First step: If a business’s articles of association do not allow or sanction an increase in share capital, then it must be done to change them. A company must review and analyze whether the business has permission to do so on the face of it.

Second step: The firm must earn other people’s trust. A board meeting must be held for the board to be able to call for a special general meeting, and obtaining shareholder approval for raising the authorized share capital is mandatory.

Third step: The business then calls for a special meeting of the investors by sending them a notice that includes a clear agenda, appropriate explanatory statements, clarification, and justification, as well as the resolutions that need to be passed to change the articles of association and memorandum of association, which are to be changed to increase the authorized share capital.

Fourth Step: The Company’s permitted capital will then be increased, and the rules of association and memorandum of association will be changed accordingly. After the entire procedural process is finished, the business gives the board the go-ahead to file the required documents and decisions with the ROC with jurisdiction.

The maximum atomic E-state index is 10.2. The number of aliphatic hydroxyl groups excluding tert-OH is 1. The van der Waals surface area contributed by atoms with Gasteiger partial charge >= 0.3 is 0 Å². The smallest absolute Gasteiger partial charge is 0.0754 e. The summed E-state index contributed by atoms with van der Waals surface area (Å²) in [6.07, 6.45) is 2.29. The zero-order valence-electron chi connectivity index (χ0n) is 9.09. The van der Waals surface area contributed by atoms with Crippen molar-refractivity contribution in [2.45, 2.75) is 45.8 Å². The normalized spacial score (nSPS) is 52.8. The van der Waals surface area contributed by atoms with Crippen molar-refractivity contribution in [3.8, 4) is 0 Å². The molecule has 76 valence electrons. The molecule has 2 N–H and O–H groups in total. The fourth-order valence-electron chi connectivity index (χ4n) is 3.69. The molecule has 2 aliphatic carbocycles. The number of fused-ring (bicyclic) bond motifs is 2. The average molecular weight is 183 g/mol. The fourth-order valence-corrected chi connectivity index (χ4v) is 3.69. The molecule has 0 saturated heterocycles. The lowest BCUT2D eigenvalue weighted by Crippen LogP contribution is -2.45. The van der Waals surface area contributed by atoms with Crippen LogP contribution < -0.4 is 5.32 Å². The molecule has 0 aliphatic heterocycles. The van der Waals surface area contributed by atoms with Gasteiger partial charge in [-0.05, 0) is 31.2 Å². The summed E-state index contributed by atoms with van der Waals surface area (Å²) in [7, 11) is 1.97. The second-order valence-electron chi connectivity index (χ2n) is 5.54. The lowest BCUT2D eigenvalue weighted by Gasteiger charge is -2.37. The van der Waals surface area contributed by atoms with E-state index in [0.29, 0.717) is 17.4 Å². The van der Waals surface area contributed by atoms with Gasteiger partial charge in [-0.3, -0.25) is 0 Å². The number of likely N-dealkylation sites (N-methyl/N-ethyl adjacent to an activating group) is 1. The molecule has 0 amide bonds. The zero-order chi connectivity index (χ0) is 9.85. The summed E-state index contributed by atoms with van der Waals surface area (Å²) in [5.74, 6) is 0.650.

The corporation may enhance its share capital by issuing additional shares if it deems it essential and appropriate for growth. A business may combine and split all or a portion of its share capital into several shares. Additionally, a business may divide its lesser-value shares. It may cut its share capital and reject any shares not purchased.

Registration Notice

The registrar must receive notice of any modification from the business’s hands within 30 days; failure to do so might result in severe penalties under the law.

Modification of Share Capital with Various Journal Entry Methods

Increase the approved capital by the number of additional shares if an organization wishes to raise its authorized capital above the amount of share capital to grow its share capital. A completely paid-up share, regardless of denomination, may be converted into stock in its entirety or part, and vice versa.